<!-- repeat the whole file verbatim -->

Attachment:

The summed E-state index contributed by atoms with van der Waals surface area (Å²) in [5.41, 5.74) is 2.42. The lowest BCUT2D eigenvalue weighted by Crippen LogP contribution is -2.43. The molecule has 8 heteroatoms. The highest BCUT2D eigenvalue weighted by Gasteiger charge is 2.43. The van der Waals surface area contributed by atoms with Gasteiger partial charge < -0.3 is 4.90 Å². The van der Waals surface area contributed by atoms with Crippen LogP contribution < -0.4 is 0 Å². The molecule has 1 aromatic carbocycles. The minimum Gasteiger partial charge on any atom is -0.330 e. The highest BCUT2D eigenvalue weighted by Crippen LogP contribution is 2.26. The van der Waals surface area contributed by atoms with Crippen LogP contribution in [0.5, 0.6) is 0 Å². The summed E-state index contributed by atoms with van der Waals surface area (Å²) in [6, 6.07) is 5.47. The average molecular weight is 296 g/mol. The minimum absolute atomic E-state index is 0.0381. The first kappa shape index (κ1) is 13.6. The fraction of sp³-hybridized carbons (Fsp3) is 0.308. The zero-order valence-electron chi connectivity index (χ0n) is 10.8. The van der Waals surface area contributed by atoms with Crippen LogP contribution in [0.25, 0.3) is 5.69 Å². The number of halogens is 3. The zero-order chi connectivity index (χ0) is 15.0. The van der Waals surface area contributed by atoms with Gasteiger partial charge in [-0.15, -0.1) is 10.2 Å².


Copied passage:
The summed E-state index contributed by atoms with van der Waals surface area (Å²) in [5.41, 5.74) is 2.42. The lowest BCUT2D eigenvalue weighted by Crippen LogP contribution is -2.43. The molecule has 8 heteroatoms. The highest BCUT2D eigenvalue weighted by Gasteiger charge is 2.43. The van der Waals surface area contributed by atoms with Gasteiger partial charge < -0.3 is 4.90 Å². The van der Waals surface area contributed by atoms with Crippen LogP contribution < -0.4 is 0 Å². The molecule has 1 aromatic carbocycles. The minimum Gasteiger partial charge on any atom is -0.330 e. The highest BCUT2D eigenvalue weighted by Crippen LogP contribution is 2.26. The van der Waals surface area contributed by atoms with Crippen LogP contribution in [0.5, 0.6) is 0 Å². The summed E-state index contributed by atoms with van der Waals surface area (Å²) in [6, 6.07) is 5.47. The average molecular weight is 296 g/mol. The minimum absolute atomic E-state index is 0.0381. The first kappa shape index (κ1) is 13.6. The fraction of sp³-hybridized carbons (Fsp3) is 0.308. The zero-order valence-electron chi connectivity index (χ0n) is 10.8. The van der Waals surface area contributed by atoms with Crippen LogP contribution in [0.25, 0.3) is 5.69 Å². The number of halogens is 3. The zero-order chi connectivity index (χ0) is 15.0. The van der Waals surface area contributed by atoms with Gasteiger partial charge in [-0.15, -0.1) is 10.2 Å².